Last week one of my blog posts highlighted a piece I had written for the Times on the relative merits of butter and margarine from a health perspective. I was limited to 1,300 words, and in the space allowed attempted to summarise all the most important prevailing nutritional themes here. I came out heavily in favour of butter.
I know this can be a controversial view, and it’s inevitable that some professionals will not agree with it. Several years ago, for instance, I ‘bumped into’ someone on the internet who was in my year at medical school. Whilst polite, she seemed aghast at my views on butter and margarine. I (also politely) asked her to get together all of the evidence she could find that supports the idea that margarine is healthier than butter and send it my way. She emailed me back to say she couldn’t find any.
Not all people are open enough to take on new information and move on in their thinking. For example, dietician Reijo Laatikainen took me to task over my failure to report evidence which he felt invalidated my case.
In my piece, I had mentioned a huge meta-analysis that failed to find any benefits from reducing saturated fat in the diet and/or replacing it with something supposedly healthier . Reijo was keen to point out to me the claim by the authors that they found an 18 per cent reduction in risk of ‘cardiovascular events’.
I pointed out to Reijo, though, that some of the studies used in the analysis involved changes other than those to do with fat. When the analysis was confined to studies in which fat intake was the only change, absolutely no benefits were found at all.
I’ve asked Reijo to comment on this and whether he feels his original assertion was correct. He has steadfastly refused to comment.
Reijo was also keen to point out a study included in the meta-analysis, the so-called The Los Angeles Veterans Administration Diet Study (LA Veterans study). This study tested the effects of a diet in which vegetable oils replaced animal fat in the diet (details below). I recalled this study when Reijo raised it, but could not remember the detail. One detail I did recall, though, was that while the experimental diet improved some ‘cardiovascular’ outcomes,overall risk of death was not improved.
My exchanges with Reijo around this study caused me to go back to read the original study , was well as a later report on the study  with some critical detail not included in the original study report. This report  was specifically cited by Reijo.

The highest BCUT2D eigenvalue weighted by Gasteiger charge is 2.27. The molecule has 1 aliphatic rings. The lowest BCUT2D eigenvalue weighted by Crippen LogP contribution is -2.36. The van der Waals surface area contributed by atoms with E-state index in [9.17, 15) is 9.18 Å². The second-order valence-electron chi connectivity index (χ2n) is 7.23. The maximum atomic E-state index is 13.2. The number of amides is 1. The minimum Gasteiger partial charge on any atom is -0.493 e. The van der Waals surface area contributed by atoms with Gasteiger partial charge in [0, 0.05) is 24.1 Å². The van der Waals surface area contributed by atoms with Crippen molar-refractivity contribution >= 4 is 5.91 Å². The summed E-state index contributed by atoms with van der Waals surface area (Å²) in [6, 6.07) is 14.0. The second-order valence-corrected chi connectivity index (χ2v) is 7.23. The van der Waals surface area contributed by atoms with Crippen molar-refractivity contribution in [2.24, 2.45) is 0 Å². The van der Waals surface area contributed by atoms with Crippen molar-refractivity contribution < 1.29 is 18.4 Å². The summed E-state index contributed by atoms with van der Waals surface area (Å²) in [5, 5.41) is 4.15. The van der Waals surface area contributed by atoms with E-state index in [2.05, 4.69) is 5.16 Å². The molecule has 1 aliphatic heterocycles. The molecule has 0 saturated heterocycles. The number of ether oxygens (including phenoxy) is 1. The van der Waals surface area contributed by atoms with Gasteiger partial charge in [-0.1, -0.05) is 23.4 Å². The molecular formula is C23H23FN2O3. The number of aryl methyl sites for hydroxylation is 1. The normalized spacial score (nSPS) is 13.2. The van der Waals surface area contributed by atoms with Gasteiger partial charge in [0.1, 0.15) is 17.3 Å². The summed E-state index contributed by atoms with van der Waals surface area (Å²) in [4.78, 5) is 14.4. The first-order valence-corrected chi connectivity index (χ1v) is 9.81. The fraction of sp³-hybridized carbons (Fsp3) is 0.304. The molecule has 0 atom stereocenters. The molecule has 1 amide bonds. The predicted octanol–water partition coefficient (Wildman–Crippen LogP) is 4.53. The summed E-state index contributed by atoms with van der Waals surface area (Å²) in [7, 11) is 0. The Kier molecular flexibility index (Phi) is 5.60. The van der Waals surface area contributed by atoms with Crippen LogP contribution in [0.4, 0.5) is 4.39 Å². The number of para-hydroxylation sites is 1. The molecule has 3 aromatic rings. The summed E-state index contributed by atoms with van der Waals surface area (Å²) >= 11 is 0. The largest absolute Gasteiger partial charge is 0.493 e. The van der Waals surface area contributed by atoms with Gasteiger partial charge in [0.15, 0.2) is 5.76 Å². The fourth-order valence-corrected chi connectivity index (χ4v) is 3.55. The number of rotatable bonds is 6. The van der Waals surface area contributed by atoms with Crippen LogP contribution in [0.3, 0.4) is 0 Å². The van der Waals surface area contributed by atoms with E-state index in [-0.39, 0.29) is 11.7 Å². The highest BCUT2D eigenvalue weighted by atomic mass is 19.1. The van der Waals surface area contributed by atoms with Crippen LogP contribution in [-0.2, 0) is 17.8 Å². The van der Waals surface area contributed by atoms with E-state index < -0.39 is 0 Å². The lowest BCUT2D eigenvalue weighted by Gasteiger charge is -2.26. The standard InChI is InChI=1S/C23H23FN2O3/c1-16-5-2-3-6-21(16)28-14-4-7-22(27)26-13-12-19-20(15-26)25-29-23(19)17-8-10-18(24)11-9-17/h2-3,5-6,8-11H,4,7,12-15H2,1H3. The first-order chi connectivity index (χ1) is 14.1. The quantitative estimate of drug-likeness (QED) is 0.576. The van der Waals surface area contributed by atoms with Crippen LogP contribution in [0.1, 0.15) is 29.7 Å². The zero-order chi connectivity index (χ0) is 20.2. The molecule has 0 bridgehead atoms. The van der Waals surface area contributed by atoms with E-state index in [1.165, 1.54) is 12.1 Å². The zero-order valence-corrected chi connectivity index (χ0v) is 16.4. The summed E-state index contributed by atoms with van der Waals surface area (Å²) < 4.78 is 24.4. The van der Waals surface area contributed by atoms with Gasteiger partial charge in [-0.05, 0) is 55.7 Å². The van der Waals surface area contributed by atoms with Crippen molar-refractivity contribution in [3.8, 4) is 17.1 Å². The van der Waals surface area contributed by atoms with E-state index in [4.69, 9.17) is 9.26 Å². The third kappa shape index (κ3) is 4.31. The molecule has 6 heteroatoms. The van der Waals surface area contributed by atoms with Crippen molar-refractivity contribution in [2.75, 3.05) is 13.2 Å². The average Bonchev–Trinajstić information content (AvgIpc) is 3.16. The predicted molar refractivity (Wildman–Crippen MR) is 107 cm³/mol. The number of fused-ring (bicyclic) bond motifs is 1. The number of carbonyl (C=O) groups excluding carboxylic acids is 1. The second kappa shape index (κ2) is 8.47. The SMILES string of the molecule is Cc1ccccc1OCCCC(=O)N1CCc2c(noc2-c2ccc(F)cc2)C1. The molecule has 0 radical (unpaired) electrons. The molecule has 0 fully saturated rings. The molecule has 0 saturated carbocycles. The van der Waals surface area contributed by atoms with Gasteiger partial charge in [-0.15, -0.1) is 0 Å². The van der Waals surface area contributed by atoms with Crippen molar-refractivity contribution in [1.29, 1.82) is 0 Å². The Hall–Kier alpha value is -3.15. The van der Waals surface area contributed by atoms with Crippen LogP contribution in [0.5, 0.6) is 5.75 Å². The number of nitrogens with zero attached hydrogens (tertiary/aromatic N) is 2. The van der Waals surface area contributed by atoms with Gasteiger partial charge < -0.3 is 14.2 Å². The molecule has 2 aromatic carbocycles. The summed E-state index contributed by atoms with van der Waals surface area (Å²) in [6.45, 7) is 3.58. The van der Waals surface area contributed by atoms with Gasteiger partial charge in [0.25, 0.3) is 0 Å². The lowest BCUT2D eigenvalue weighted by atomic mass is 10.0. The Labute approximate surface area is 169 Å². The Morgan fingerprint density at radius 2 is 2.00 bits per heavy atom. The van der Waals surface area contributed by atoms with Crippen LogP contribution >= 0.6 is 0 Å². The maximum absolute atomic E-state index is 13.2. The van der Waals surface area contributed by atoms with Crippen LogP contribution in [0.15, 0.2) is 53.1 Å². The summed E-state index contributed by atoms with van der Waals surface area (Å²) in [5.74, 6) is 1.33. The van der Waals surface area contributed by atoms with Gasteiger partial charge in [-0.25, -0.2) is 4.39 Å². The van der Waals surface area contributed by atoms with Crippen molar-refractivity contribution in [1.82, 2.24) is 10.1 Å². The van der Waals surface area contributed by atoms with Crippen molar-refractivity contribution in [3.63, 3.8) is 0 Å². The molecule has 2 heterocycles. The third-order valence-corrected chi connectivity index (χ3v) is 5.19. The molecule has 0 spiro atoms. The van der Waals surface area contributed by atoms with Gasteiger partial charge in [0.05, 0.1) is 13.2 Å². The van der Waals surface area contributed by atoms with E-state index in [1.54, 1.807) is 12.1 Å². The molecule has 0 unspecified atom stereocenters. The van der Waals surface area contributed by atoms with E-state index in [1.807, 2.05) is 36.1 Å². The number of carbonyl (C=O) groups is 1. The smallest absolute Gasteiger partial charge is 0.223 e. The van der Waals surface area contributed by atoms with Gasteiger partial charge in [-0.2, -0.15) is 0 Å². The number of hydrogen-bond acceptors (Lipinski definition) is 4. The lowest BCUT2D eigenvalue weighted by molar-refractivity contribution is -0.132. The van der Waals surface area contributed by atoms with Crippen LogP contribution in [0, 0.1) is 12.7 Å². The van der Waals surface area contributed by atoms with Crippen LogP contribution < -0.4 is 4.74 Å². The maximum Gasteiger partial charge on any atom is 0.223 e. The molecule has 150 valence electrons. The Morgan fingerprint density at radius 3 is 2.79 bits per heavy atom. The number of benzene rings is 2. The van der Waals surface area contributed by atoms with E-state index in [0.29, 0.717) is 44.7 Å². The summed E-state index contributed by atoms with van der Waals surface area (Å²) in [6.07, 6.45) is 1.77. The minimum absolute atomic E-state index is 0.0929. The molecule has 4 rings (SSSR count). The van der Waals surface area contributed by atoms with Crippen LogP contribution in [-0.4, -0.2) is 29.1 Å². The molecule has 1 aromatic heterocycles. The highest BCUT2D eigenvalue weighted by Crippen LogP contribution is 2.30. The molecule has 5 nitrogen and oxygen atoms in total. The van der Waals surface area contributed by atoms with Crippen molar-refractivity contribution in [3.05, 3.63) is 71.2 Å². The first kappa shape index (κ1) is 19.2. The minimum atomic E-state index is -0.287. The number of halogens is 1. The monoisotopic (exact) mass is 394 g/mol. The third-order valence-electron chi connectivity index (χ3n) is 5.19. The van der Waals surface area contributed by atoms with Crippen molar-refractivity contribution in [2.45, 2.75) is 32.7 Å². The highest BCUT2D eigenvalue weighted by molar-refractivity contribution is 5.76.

I’m going to describe the study and its findings now. Just bear in mind that this is the study that Reijo is pinning his hopes on as the saviour of the ‘butter is bad, margarine is healthy’ paradigm.
The study involved 846 middle-aged and elderly men (54-88 years) living in a veterans institution in the US. Each man was allocated to eat one of two diets:
1. a diet low in animal fat but enriched with polyunsaturated vegetable oils (corn oil, safflower oil, soya bean oil, and cottonseed oil)
2. a normal diet
The food was supplied in the centre’s canteen under-double blind conditions (neither the men nor the researchers knew which diet each participant was eating). This is good, but what was not so good is that, once assigned to the diet, men were considered as part of the study however long they lived at the centre subsequently. What this means is that it was possible for men who only ate the prescribed diet for a relatively short period of time (even a few days or weeks) to be included in the data analysis, and that these results would have equal weight of those obtained from people who had been in the study for several years.
But another major failing of the study was that the diets of the men were not strictly controlled at all. Dining room records reveal that, overall, only about half the meals the men ate were at the centre and therefore controlled. We have no idea what they ate the rest of the time (good, bad or indifferent).
Each participant was allotted his diet on a random basis. This is done to ensure that the two groups being compared are equivalent in terms of characteristics such as age and general health. While the two groups were well matched in many areas, one critical area that the men were not was cigarette smoking.